Employee Recognition: Everything You Need to Know

Employee recognition is a term for acknowledging your employees’ hard work and accomplishments. It is a communication tool which rewards and reinforces the good behaviors within a workforce and is beneficial in more aspects than one.

A manager or owner stating the different actions and behaviors of a model employee is beneficial for the work culture and environment as it fosters an understanding of ideal behavior. An employee would likely understand how they would best contribute to the enterprise. This culture and tool also shows the public or outside stakeholders how your business works and what its values are.

Ultimately, employee recognition reinforces the positive image of the business, increases an employee’s self-worth, and lends support in a meaningful way.

Creating an effective employee recognition system consistently and powerfully reinforces positive behaviors and serves as a buffer against the work day’s inevitable negative events.

Finding an Employee Recognition System

An employee recognition system must have more to it than rewards and incentives. The following are some important aspects an employee recognition system should have:

  • Straightforwardness, so a leader will not have much too much difficulty implementing the system.
  • A balance between intrinsic and extrinsic rewards.
  • Recognition of important small behaviors and kudos to large accomplishments, so that both may be seen as equally important.

Between recognition of effort and rewarding behaviors, recognition is more effective and low-cost, if any at all. The impact of recognizing teams or giving someone your time and attention is an important way to foster employee happiness at the workplace. Emotions in a workplace are not to be disregarded, as it is a tool for developing positive, friendly, cooperative, and collaborative relationships.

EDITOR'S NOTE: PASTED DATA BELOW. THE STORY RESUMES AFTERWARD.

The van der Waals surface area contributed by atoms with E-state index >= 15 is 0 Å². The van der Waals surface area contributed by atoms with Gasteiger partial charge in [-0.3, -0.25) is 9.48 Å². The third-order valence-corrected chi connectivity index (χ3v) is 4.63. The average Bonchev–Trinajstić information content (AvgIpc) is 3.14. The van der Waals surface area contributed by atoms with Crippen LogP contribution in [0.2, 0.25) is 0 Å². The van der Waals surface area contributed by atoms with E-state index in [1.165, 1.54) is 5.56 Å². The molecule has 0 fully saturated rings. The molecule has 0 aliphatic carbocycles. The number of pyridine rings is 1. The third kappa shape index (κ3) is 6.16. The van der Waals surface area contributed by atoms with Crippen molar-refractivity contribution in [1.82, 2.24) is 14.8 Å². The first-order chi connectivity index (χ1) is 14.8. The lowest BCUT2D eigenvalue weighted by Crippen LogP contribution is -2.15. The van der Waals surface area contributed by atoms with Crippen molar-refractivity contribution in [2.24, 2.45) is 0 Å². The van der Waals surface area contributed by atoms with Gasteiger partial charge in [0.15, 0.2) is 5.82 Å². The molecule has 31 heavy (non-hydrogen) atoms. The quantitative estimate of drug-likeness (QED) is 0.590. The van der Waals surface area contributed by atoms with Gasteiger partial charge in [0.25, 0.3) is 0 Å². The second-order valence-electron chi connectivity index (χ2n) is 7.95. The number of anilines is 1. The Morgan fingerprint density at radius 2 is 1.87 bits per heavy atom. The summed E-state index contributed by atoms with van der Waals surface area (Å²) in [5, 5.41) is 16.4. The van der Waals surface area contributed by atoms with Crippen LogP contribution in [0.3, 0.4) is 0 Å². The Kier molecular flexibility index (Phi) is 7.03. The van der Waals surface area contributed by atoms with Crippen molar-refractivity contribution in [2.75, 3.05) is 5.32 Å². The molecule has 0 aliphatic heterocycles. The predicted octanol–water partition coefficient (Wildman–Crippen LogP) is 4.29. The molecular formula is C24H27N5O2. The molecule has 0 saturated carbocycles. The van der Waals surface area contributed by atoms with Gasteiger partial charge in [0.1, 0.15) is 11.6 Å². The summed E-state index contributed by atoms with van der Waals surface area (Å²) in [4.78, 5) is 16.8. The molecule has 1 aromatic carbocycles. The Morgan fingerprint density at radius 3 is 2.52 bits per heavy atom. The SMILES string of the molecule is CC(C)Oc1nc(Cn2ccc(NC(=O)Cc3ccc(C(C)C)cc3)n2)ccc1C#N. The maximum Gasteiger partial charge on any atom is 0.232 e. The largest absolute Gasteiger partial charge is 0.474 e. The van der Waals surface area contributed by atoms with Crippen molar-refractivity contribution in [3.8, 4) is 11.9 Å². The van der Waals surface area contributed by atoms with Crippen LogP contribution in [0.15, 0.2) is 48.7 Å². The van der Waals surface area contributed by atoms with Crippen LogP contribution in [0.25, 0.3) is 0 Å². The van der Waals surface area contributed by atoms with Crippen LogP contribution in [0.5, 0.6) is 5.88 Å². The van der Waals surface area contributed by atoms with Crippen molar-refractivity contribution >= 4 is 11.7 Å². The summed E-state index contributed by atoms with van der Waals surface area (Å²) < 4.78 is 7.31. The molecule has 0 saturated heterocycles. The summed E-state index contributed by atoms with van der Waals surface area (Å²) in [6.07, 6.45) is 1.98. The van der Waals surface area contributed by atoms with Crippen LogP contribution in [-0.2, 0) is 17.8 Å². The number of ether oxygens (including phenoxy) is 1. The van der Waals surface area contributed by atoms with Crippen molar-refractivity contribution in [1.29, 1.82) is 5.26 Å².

Developing positive and appropriate emotional connections among employees so that they can work to their full potential is all a part of employee recognition. At the end of the day, employees should feel respected and valued.

The Most Important Tips for Effective Recognition

The following is a number of things that should be done or considered in order to implement and maintain an effective employee recognitions system.

  • Establish a criteria on what actions in the workplace constitute as rewardable behavior. The criteria must be attainable and realistic.
  • The system must make all employees eligible for the rewards and recognition. Excluding an employee or a group of employees can be seen as harassment or discrimination.
  • The recognition system should have levels of recognition to motivate employees to try and achieve higher levels each time. 
  • Refrain from picking the same people all the time and remember to keep track of who has received recognition and reward. Keep an eye out for individuals who are overlooked.
  • Do not have managers give the rewards. It creates an opportunity for favoritism, puts undue pressure on managers, and gives the appearance of promoting fawning.
  • The frequency of the rewards should be something like weekly or biweekly rather than monthly.
  • Be specific in naming what behavior is being rewarded. Refer to the values and mission statement of the company, and recognize employees who display this message. This will further enhance the value system that the business stands for and cultivates this culture.
  • If someone does not want to be rewarded or recognized, do not force them. You may also want to offer something that is a little less public.
  • Create surveys so employees can state if they see improvements in the work environment.
  • Elicit feedback from employees that includes suggestions for tweaking the system.
  • Explore various platforms such as social media or web conferencing to increase the positive social interactions among the workforce.

Additional Tips About Recognition and Performance Management